Apache Sqoop vs. SAP Vora

Overview
ProductRatingMost Used ByProduct SummaryStarting Price
Apache Sqoop
Score 8.8 out of 10
N/A
Apache Sqoop is a tool for use with Hadoop, used to transfer data between Apache Hadoop and other, structured data stores.N/A
SAP Vora
Score 6.0 out of 10
N/A
SAP Vora is a computing engine designed to provide better accessibility to Hadoop data from SAP HANA. SAP Vora manages unstructured Hadoop data by building structured data hierarchies and making the data queryable through an SQL interface.N/A
Pricing
Apache SqoopSAP Vora
Editions & Modules
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Offerings
Pricing Offerings
Apache SqoopSAP Vora
Free Trial
NoNo
Free/Freemium Version
NoNo
Premium Consulting/Integration Services
NoNo
Entry-level Setup FeeNo setup feeNo setup fee
Additional Details
More Pricing Information
Community Pulse
Apache SqoopSAP Vora
Top Pros
Top Cons
Best Alternatives
Apache SqoopSAP Vora
Small Businesses

No answers on this topic

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Medium-sized Companies
Cloudera Manager
Cloudera Manager
Score 9.7 out of 10
Cloudera Manager
Cloudera Manager
Score 9.7 out of 10
Enterprises
IBM Analytics Engine
IBM Analytics Engine
Score 9.1 out of 10
IBM Analytics Engine
IBM Analytics Engine
Score 9.1 out of 10
All AlternativesView all alternativesView all alternatives
User Ratings
Apache SqoopSAP Vora
Likelihood to Recommend
9.0
(1 ratings)
6.0
(1 ratings)
User Testimonials
Apache SqoopSAP Vora
Likelihood to Recommend
Apache
Sqoop is great for sending data between a JDBC compliant database and a Hadoop environment. Sqoop is built for those who need a few simple CLI options to import a selection of database tables into Hadoop, do large dataset analysis that could not commonly be done with that database system due to resource constraints, then export the results back into that database (or another). Sqoop falls short when there needs to be some extra, customized processing between database extract, and Hadoop loading, in which case Apache Spark's JDBC utilities might be preferred
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SAP
I spent more than 1 year with SAP Vora, SAP Datahub and SAP Leonardo with ML, iOt. I believe this product has potential but it is not easy to adopt. SAP has to keep in mind how open-source big data technologies are able to deliver quick results. I know SAP is stabilizing and fighting hard against many open source technologies, but it still has a long way to go there.
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Pros
Apache
  • Provides generalized JDBC extensions to migrate data between most database systems
  • Generates Java classes upon reading database records for use in other code utilizing Hadoop's client libraries
  • Allows for both import and export features
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SAP
  • Modelling with SAP HANA and Hadoop
  • Realtime Analysis using Vora and HANA as a Streaming engine
  • Time series Analysis on large chunks of datasets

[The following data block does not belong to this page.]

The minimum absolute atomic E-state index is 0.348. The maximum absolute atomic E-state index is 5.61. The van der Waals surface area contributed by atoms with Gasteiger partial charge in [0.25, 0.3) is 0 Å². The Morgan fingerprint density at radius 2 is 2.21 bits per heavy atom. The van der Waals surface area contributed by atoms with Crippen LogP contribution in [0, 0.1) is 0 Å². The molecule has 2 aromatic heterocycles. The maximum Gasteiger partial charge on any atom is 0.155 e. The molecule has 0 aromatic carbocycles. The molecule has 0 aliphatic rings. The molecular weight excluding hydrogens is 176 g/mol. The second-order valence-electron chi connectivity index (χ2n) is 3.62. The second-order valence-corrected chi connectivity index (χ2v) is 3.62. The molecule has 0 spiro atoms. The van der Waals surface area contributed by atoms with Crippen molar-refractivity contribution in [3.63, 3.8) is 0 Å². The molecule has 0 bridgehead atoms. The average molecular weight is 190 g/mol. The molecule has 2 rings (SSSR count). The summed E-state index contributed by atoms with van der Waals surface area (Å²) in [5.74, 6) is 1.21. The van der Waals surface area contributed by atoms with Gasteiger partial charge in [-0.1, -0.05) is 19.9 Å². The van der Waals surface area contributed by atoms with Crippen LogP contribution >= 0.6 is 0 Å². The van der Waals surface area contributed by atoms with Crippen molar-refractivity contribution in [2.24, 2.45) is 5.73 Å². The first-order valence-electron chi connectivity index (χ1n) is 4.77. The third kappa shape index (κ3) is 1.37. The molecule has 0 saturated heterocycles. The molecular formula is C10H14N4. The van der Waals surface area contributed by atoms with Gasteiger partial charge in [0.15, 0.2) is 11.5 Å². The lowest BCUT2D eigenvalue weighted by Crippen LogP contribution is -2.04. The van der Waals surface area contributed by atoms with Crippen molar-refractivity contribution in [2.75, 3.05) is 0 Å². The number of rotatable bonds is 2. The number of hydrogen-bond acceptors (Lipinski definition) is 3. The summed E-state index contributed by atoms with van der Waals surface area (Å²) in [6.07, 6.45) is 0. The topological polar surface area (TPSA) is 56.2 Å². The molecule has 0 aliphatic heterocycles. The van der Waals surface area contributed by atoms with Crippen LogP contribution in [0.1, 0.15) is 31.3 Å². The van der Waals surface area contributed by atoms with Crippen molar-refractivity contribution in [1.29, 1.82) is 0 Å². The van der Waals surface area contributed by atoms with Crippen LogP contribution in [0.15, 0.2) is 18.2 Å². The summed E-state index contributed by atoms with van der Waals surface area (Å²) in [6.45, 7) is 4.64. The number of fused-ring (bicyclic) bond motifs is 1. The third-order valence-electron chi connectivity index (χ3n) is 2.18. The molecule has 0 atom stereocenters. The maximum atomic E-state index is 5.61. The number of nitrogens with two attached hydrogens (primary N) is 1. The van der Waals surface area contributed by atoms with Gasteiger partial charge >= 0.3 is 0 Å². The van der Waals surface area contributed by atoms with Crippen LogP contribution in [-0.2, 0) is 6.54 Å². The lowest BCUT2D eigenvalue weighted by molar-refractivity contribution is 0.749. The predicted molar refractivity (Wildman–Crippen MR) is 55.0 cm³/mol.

• Machine learning capabilities on Hadoop tables and spark contexts
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Cons
Apache
  • Sqoop2 development seems to have stalled. I have set it up outside of a Cloudera CDH installation, and I actually prefer it's "Sqoop Server" model better than just the CLI client version that is Sqoop1. This works especially well in a microservices environment, where there would be only one place to maintain the JDBC drivers to use for Sqoop.
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SAP
  • Vora 2.0 in on premise scenarios could be improved, as adoption of the cloud is not an easy sell.
  • Kubernetes and Docker integration need to be more seamless and quick to understand. If this is simplified, it will be easy to adopt
  • Data hub orchestration and integrations could be simplified so that quick adoption within SAP BW, ECC, S4 HANa scenarios is possible.
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Alternatives Considered
Apache
  • Sqoop comes preinstalled on the major Hadoop vendor distributions as the recommended product to import data from relational databases. The ability to extend it with additional JDBC drivers makes it very flexible for the environment it is installed within.
  • Spark also has a useful JDBC reader, and can manipulate data in more ways than Sqoop, and also upload to many other systems than just Hadoop.
  • Kafka Connect JDBC is more for streaming database updates using tools such as Oracle GoldenGate or Debezium.
  • Streamsets and Apache NiFi both provide a more "flow based programming" approach to graphically laying out connectors between various systems, including JDBC and Hadoop.
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SAP
No answers on this topic
Return on Investment
Apache
  • When combined with Cloudera's HUE, it can enable non-technical users to easily import relational data into Hadoop.
  • Being able to manipulate large datasets in Hadoop, and them load them into a type of "materialized view" in an external database system has yielded great insights into the Hadoop datalake without continuously running large batch jobs.
  • Sqoop isn't very user-friendly for those uncomfortable with a CLI.
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SAP
  • Negative impact would be Poc and RFI will need more time to adopt and decision making gets delayed
  • Positive impact would be it's a great leap from SAP to adopt a Big data technologies and AI within cloud stream. But selling is going to take time.
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